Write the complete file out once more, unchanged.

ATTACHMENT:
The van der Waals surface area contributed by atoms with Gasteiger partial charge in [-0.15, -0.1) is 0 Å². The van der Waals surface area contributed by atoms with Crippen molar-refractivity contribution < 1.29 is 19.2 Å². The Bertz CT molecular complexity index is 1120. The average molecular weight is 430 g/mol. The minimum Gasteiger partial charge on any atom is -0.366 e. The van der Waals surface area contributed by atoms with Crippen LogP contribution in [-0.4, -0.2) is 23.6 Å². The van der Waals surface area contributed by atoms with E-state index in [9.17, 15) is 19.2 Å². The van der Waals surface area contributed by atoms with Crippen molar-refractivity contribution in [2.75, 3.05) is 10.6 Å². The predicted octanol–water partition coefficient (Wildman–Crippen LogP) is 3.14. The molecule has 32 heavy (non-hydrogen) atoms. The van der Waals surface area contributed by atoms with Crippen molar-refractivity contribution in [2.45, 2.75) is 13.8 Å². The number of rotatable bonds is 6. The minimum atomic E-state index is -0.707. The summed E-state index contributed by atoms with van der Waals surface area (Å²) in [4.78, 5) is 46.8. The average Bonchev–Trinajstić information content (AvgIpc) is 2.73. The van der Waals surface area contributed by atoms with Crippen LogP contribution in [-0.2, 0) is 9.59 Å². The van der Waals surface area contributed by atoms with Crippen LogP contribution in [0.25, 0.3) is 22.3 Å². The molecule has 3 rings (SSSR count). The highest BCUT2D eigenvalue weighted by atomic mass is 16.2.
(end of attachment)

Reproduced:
The van der Waals surface area contributed by atoms with Gasteiger partial charge in [-0.15, -0.1) is 0 Å². The van der Waals surface area contributed by atoms with Crippen molar-refractivity contribution < 1.29 is 19.2 Å². The Bertz CT molecular complexity index is 1120. The average molecular weight is 430 g/mol. The minimum Gasteiger partial charge on any atom is -0.366 e. The van der Waals surface area contributed by atoms with Crippen LogP contribution in [-0.4, -0.2) is 23.6 Å². The van der Waals surface area contributed by atoms with E-state index in [9.17, 15) is 19.2 Å². The van der Waals surface area contributed by atoms with Crippen molar-refractivity contribution in [2.75, 3.05) is 10.6 Å². The predicted octanol–water partition coefficient (Wildman–Crippen LogP) is 3.14. The molecule has 32 heavy (non-hydrogen) atoms. The van der Waals surface area contributed by atoms with Crippen molar-refractivity contribution in [2.45, 2.75) is 13.8 Å². The number of rotatable bonds is 6. The minimum atomic E-state index is -0.707. The summed E-state index contributed by atoms with van der Waals surface area (Å²) in [4.78, 5) is 46.8. The average Bonchev–Trinajstić information content (AvgIpc) is 2.73. The van der Waals surface area contributed by atoms with Crippen LogP contribution in [-0.2, 0) is 9.59 Å². The van der Waals surface area contributed by atoms with Crippen LogP contribution in [0.25, 0.3) is 22.3 Å². The molecule has 3 rings (SSSR count). The highest BCUT2D eigenvalue weighted by atomic mass is 16.2.